So, what has the HRA ever done for us?

Since being passed in 1998, the HRA has protected rights across the board, from care home residents being protected from having their homes closed without consultation to protecting the victims of rape and sexual assault from serial predators like John Worboys. It has been used to protect vulnerable young women suffering from mental health difficulties and abuse. And it has been the HRA that has empowered the families of British servicemen in Iraq to hold the government to account for failing our soldiers on the front line.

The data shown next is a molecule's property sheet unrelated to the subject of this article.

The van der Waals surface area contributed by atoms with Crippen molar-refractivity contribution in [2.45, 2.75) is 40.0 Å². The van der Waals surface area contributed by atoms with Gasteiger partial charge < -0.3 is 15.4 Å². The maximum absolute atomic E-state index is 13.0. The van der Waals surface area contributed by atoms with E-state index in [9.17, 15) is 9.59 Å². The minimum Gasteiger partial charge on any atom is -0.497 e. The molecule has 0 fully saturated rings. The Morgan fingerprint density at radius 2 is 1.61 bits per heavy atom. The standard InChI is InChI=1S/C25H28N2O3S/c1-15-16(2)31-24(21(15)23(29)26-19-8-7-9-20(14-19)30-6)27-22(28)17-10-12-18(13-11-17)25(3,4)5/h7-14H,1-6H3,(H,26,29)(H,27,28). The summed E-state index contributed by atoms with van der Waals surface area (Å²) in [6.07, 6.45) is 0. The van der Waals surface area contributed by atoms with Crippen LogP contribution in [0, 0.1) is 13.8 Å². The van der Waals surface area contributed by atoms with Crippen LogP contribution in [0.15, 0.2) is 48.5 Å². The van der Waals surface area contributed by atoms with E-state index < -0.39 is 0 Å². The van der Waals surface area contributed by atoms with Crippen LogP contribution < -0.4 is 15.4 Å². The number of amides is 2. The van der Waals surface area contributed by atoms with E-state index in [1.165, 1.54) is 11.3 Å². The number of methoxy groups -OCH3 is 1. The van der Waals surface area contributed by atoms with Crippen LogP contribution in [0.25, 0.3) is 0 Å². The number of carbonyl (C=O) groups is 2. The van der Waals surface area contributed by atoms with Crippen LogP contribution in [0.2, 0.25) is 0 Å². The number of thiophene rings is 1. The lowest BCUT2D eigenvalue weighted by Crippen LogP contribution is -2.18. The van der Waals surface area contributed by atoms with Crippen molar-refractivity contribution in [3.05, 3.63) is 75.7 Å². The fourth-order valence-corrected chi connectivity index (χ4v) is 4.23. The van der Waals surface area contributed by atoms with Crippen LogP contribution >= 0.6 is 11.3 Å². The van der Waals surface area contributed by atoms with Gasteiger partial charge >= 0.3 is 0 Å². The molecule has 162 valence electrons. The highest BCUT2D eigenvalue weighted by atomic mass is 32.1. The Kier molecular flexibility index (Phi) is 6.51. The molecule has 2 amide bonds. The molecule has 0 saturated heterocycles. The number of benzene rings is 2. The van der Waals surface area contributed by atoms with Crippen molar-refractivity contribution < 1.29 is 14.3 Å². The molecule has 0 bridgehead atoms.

A handful of cases have become totemic for human rights sceptics everywhere. Across Europe and beyond, xenophobia and nationalism is reasserting itself. But we cannot allow this reaction to lead our nation to reject human rights. Protecting human rights is more important than ever and the HRA is the last line of defence in Britain’s constitutional capacity to protect individual liberties. The Conservative plans to ‘update’ the HRA could slash the hard-fought protections that a cross-party coalition instigated and a Labour government incorporated into domestic law. This change would take us back 50 years and undermine the essential rights and freedoms that were bitterly fought for and won after years of war.

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